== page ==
LegCo wants HK statutory holidays increased from 12 to 17 days

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CHEUNG

 

The Legislative Council (LegCo) on Wednesday (January 9) passed a non-binding motion calling on the government to increase the number of Hong Kong statutory holidays from 12 to 17 days.

The motion was initiated by LegCo member Poon Siu Ping, who wanted the government to declare September 3 as a statutory holiday as it marks the “Victory Day of the Chinese People’s War of Resistance against Japanese Aggression” during World War II, according to the Hong Kong Standard.

The motion, however, was amended to just add five more days to the 12 current statutory holidays so that blue-collar workers would also enjoy the same number of holidays as white-collar professionals.

Currently, blue collar workers like foreign domestic workers only have 12 statutory holidays while professionals can enjoy all the 17 general holidays of HK.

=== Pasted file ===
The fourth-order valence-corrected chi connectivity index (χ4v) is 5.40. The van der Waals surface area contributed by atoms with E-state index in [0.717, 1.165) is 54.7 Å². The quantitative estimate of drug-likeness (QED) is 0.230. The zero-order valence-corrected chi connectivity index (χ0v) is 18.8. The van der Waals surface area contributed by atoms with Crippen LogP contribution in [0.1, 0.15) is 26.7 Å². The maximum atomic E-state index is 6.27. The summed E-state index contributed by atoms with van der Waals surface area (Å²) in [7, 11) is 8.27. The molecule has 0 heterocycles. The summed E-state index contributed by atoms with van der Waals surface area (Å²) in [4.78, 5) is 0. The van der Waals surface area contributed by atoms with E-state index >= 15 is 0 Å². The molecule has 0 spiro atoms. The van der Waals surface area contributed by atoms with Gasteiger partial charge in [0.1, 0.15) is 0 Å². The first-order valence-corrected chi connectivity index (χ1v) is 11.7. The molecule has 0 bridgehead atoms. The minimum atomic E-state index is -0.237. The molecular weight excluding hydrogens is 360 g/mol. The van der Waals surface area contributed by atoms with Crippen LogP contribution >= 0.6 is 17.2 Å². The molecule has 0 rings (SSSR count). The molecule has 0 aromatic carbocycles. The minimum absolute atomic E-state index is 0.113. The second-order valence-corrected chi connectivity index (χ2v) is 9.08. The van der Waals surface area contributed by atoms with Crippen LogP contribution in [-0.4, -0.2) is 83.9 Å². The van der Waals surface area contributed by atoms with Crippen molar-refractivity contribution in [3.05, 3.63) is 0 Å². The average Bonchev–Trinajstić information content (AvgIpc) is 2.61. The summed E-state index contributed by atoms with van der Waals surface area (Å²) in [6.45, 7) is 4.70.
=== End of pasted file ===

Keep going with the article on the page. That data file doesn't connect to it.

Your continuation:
Based on the amendment of LegCo member Fernando Cheung, the motion called for the government to also declare Good Friday, the day following Good Friday, Easter Monday, the Birthday of the Buddha, and the first weekday after Christmas Day as statutory holiday.

However, Labour and Welfare Secretary Law Chi-kwong said that it was not prudent to add additional statutory holidays before employers and employees have an agreement on the issue.

He added that Hong Kong was not behind other countries when it comes to the number of statutory holidays. Government will have to agree first before there can be any additional statutory holiday.

According to the Labour Department, the 12 statutory holidays for 2019 are: the first day of January (January 1), Lunar New Year’s Day (February 5), the second day of Lunar New Year (February 6), the third day of Lunar New Year (February 7),  Ching Ming Festival (April 5), Labour Day (May 1), Tuen Ng Festival (June 7), Hong Kong Special Administrative Region Establishment Day (July 1), the day following the Chinese Mid-Autumn Festival (September 14),  National Day (October 1),  Chung Yeung Festival (October 7), and either the Chinese Winter Solstice Festival (December 22) or Christmas Day (December 25).

 

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